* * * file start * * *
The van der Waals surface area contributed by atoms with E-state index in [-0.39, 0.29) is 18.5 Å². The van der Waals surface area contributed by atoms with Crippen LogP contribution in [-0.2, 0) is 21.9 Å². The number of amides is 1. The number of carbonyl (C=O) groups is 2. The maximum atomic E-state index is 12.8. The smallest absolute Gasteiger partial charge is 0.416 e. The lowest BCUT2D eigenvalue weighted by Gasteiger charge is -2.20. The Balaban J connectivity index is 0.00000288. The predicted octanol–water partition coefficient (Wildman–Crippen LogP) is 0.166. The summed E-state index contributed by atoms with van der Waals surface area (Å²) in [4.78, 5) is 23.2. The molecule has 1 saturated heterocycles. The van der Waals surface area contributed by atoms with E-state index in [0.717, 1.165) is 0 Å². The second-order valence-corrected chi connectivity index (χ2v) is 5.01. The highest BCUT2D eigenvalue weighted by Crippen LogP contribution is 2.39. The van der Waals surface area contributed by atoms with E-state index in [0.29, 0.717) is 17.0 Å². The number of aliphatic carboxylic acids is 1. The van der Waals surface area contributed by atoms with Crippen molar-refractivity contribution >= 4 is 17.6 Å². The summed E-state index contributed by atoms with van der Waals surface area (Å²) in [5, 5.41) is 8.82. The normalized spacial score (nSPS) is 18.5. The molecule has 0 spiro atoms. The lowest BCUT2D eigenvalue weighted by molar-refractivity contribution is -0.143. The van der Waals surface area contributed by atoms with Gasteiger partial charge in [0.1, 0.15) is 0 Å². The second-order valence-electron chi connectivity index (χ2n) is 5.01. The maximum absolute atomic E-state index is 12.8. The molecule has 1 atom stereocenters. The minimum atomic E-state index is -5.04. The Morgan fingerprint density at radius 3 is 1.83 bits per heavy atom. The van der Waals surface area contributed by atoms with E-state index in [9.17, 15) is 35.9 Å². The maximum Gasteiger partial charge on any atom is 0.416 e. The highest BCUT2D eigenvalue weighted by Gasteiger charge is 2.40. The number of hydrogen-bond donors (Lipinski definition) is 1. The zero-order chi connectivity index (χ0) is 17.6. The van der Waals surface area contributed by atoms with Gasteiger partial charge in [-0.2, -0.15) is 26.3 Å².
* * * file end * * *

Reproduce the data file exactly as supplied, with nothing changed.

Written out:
The van der Waals surface area contributed by atoms with E-state index in [-0.39, 0.29) is 18.5 Å². The van der Waals surface area contributed by atoms with Crippen LogP contribution in [-0.2, 0) is 21.9 Å². The number of amides is 1. The number of carbonyl (C=O) groups is 2. The maximum atomic E-state index is 12.8. The smallest absolute Gasteiger partial charge is 0.416 e. The lowest BCUT2D eigenvalue weighted by Gasteiger charge is -2.20. The Balaban J connectivity index is 0.00000288. The predicted octanol–water partition coefficient (Wildman–Crippen LogP) is 0.166. The summed E-state index contributed by atoms with van der Waals surface area (Å²) in [4.78, 5) is 23.2. The molecule has 1 saturated heterocycles. The van der Waals surface area contributed by atoms with E-state index in [0.717, 1.165) is 0 Å². The second-order valence-corrected chi connectivity index (χ2v) is 5.01. The highest BCUT2D eigenvalue weighted by Crippen LogP contribution is 2.39. The van der Waals surface area contributed by atoms with E-state index in [0.29, 0.717) is 17.0 Å². The number of aliphatic carboxylic acids is 1. The van der Waals surface area contributed by atoms with Crippen molar-refractivity contribution >= 4 is 17.6 Å². The summed E-state index contributed by atoms with van der Waals surface area (Å²) in [5, 5.41) is 8.82. The normalized spacial score (nSPS) is 18.5. The molecule has 0 spiro atoms. The lowest BCUT2D eigenvalue weighted by molar-refractivity contribution is -0.143. The van der Waals surface area contributed by atoms with Gasteiger partial charge in [0.1, 0.15) is 0 Å². The second-order valence-electron chi connectivity index (χ2n) is 5.01. The maximum absolute atomic E-state index is 12.8. The molecule has 1 atom stereocenters. The minimum atomic E-state index is -5.04. The Morgan fingerprint density at radius 3 is 1.83 bits per heavy atom. The van der Waals surface area contributed by atoms with E-state index in [9.17, 15) is 35.9 Å². The maximum Gasteiger partial charge on any atom is 0.416 e. The highest BCUT2D eigenvalue weighted by Gasteiger charge is 2.40. The number of hydrogen-bond donors (Lipinski definition) is 1. The zero-order chi connectivity index (χ0) is 17.6. The van der Waals surface area contributed by atoms with Gasteiger partial charge in [-0.2, -0.15) is 26.3 Å².